OCEAN PINES — It is a rare and special pleasure to listen at length to someone who has lived through half a century of incredible events, whatever they happen to be. But for the golf enthusiasts who filled the better part of the Country Club last weekend to hear Billy Casper speak and to ask him questions about his career, the insider stories about the golden age of golf was a particular treat.
The 80-year-old Casper is no stranger to Ocean Pines. Having worked as the club touring professional at the height of his career, he was in the unique position of returning to the club 40 years after he left it.
“What a pleasant atmosphere to play golf under these beautiful trees, I’m just amazed at the beauty that was here,” he said of the golf course. “When I was here there was nothing.”
Casper offered a good-natured critique about how, beautiful though they were, older players like him would be just as happy with fewer trees which would help drive scores down.
During the opening interview section with OPA golf professional Damien Cosby, Casper was self-effacing, assuring the crowd and the interviewer several times that not only was there a point to the story he was telling but that the story would eventually set up the answer to his question.
When you have been on the pro tour as long as Casper has, simple questions about the past naturally become complex as they need to be contextualized.
When Cosby asked what it felt like to walk down the fairway of the 18th hole knowing he was going to win his first Masters, the story couldn’t have been told in as poignant a way as it was without some significant background.
This is a person who says “Jack” without having to qualify that he is talking about Nicklaus and who developed close friendships with Gary Player, whom he had eliminated to reach the playoff round of the Masters and Gene Littler whom he bested to win it.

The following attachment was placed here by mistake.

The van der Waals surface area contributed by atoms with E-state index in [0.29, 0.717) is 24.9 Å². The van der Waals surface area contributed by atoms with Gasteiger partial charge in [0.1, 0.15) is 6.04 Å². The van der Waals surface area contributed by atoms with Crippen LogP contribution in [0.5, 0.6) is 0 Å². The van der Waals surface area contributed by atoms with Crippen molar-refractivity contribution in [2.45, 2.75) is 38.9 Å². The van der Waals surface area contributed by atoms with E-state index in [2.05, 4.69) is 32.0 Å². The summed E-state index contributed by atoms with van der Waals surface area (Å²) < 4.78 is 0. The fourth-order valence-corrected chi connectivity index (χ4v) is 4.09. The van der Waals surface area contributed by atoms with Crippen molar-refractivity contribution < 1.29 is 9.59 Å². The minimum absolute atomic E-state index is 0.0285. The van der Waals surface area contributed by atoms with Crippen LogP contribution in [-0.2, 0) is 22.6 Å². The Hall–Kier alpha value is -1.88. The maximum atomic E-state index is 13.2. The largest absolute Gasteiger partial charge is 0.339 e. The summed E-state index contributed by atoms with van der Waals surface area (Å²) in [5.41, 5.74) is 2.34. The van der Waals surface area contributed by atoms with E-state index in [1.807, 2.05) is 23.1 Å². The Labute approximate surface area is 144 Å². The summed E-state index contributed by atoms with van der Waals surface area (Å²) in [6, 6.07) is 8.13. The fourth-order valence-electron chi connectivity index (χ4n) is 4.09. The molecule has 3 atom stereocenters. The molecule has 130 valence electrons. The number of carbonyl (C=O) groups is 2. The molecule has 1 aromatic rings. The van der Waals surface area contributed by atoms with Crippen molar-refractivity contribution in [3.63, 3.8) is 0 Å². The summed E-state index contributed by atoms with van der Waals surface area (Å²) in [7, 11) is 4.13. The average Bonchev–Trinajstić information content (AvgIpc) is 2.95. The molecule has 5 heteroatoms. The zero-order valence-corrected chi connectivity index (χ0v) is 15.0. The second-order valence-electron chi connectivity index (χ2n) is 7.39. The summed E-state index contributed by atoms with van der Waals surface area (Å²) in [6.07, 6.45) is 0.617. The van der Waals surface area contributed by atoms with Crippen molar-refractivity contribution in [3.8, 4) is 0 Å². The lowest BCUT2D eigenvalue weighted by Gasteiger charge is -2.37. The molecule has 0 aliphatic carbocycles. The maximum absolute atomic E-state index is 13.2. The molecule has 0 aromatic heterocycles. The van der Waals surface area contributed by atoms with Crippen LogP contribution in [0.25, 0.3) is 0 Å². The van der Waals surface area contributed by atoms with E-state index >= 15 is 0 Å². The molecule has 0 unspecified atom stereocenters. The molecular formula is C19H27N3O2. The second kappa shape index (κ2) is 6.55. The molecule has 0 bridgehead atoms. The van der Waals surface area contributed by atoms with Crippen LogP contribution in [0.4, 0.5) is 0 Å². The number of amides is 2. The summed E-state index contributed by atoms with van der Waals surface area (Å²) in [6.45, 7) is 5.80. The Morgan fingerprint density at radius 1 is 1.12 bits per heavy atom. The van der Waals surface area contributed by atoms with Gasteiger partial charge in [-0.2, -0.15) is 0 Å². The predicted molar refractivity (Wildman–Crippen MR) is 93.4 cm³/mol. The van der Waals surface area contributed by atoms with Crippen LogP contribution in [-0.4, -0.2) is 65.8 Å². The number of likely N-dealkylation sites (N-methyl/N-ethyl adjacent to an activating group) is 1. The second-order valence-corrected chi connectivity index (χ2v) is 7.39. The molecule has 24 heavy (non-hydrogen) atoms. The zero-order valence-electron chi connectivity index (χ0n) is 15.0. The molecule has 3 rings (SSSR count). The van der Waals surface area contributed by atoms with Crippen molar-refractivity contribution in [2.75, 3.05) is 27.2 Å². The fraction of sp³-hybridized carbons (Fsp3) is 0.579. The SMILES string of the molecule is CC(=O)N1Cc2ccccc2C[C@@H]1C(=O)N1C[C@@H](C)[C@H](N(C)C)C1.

More importantly, and even more than 40 years later, he can tell it in a suspenseful way. Before the 17th hole, Casper had blown the five-stroke lead he established after the first nine holes.
The story of how he felt, knowing he had accomplished one of his lifelong dreams, had to begin well before the fact of his walking up the fairway. While it wasn’t the culmination of a career — he’d later talk about how he was ranked in the top five golfers of all time because of his consistent high finishes — it was the pinnacle. And it took much longer to get there than the several days of play that sealed it.
The win came more than 15 years after the first time he placed “in the money” as a professional. splitting last prize with two other golfers to bring home a whopping $33.33, which even by non-sports standards wasn’t much of a paycheck in 1956.
But it was only after he’d answered the question at length that his initial reaction to it became truly moving. The first thing he said, choking up, when the question about winning the Masters was posed was: “It is still overpowering to drive down Magnolia Lane.”
Magnolia Lane is the road that literally leads to Augusta. It is a street just as storied as the figurative road Casper took to his Master’s victory.